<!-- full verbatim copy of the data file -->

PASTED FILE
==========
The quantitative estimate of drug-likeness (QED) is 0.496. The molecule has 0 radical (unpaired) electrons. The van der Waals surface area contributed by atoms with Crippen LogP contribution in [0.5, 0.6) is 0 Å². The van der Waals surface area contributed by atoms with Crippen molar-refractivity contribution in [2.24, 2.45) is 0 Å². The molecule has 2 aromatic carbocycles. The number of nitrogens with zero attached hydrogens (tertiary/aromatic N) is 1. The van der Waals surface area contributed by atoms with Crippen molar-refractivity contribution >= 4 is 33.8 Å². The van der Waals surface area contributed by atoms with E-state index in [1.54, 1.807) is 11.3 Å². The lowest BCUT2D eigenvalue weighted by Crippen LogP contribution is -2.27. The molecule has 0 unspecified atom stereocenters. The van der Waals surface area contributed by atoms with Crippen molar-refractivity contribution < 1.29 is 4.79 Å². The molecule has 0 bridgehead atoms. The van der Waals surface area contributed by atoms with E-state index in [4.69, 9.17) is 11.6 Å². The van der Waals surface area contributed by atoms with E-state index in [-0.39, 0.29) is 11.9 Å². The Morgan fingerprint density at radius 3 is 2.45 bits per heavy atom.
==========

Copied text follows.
The quantitative estimate of drug-likeness (QED) is 0.496. The molecule has 0 radical (unpaired) electrons. The van der Waals surface area contributed by atoms with Crippen LogP contribution in [0.5, 0.6) is 0 Å². The van der Waals surface area contributed by atoms with Crippen molar-refractivity contribution in [2.24, 2.45) is 0 Å². The molecule has 2 aromatic carbocycles. The number of nitrogens with zero attached hydrogens (tertiary/aromatic N) is 1. The van der Waals surface area contributed by atoms with Crippen molar-refractivity contribution >= 4 is 33.8 Å². The van der Waals surface area contributed by atoms with E-state index in [1.54, 1.807) is 11.3 Å². The lowest BCUT2D eigenvalue weighted by Crippen LogP contribution is -2.27. The molecule has 0 unspecified atom stereocenters. The van der Waals surface area contributed by atoms with Crippen molar-refractivity contribution < 1.29 is 4.79 Å². The molecule has 0 bridgehead atoms. The van der Waals surface area contributed by atoms with E-state index in [4.69, 9.17) is 11.6 Å². The van der Waals surface area contributed by atoms with E-state index in [-0.39, 0.29) is 11.9 Å². The Morgan fingerprint density at radius 3 is 2.45 bits per heavy atom.